Artemisia absinthium: Wormwood

Family: Asteraceae
Common name: Wormwood, Absinthe, Grand wormwood, Absinthium, Absinthe wormwood, Mugwort, Wermout, Wermud, Wormit, Wormod

The silver-white leaves of Wormwood plants make them a unique, exquisite ornamental plant for your garden. They can grow to a height of 1 meter, with beautiful, silver, pinnately compound leaves that look like snowflakes or Christmas decorations.

The leaves have tiny hairs all over the surface and also has many minute oil glands. The leaves don’t have separate petioles or stalks. They just seem to taper towards the stem and become thinner. The distinct venation of the leaves also make them look like snowflakes.

Though not very frequent, Wormwood plants produce small, rounded yellow flowers that bend downwards so that only the sepals are visible on top. The fruits contain a single seed, which falls to the ground and germinates to form baby plants.

The name Artemisia comes from the Greek God Artemis, the God of the wild animals and vegetation. Wormwood plants contain essential oils and bitter substances like Absinthin, which is used in making the alcohol Absinthe. All parts of the plant have been used for food and medicine for many years. They are used in making herbal tea, mother tincture in medicines, and in flavoring alcoholic beverages.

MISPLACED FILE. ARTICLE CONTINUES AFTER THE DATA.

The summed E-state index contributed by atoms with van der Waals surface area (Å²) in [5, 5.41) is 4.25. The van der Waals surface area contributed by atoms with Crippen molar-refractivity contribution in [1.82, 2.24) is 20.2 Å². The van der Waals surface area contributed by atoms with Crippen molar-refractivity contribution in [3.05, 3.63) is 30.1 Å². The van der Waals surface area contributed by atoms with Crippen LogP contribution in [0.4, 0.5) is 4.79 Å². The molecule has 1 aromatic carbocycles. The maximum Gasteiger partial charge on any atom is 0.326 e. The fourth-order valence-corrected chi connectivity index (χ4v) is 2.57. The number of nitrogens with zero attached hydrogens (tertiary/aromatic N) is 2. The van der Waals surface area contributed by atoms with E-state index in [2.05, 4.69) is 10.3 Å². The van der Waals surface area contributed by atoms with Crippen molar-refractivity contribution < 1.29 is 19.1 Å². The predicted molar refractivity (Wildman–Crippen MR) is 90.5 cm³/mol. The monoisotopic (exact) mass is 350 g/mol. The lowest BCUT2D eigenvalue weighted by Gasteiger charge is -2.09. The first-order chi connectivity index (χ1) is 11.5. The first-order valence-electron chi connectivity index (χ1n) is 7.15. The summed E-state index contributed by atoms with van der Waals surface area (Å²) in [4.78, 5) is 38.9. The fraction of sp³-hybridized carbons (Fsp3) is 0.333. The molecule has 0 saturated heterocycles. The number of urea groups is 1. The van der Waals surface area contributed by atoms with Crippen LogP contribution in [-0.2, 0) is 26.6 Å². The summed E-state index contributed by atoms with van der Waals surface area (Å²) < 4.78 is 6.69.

Medicines for dyspepsia, liver diseases, worm infections, depression, memory loss and stomach disorders are made from chemicals found in the Wormwood plants. Wormwood oil is used to give fragrance to soaps, perfumes and cosmetics; and also used in medicine drops and ointments.

Wormwood essential oil contains a chemical Thujone which can excite the central nervous system, but can also cause adverse side effects when taken in excess doses. Wormwood is applied externally for insects bites, wounds and other skin diseases.

The term Wormwood stands for bitterness in early literature, and is mentioned in Shakespeare. The Bible also mentions a star called Wormwood that can turn the water bitter.

Propagation is from seeds and stem cuttings.

Image credits: love4gardening.com

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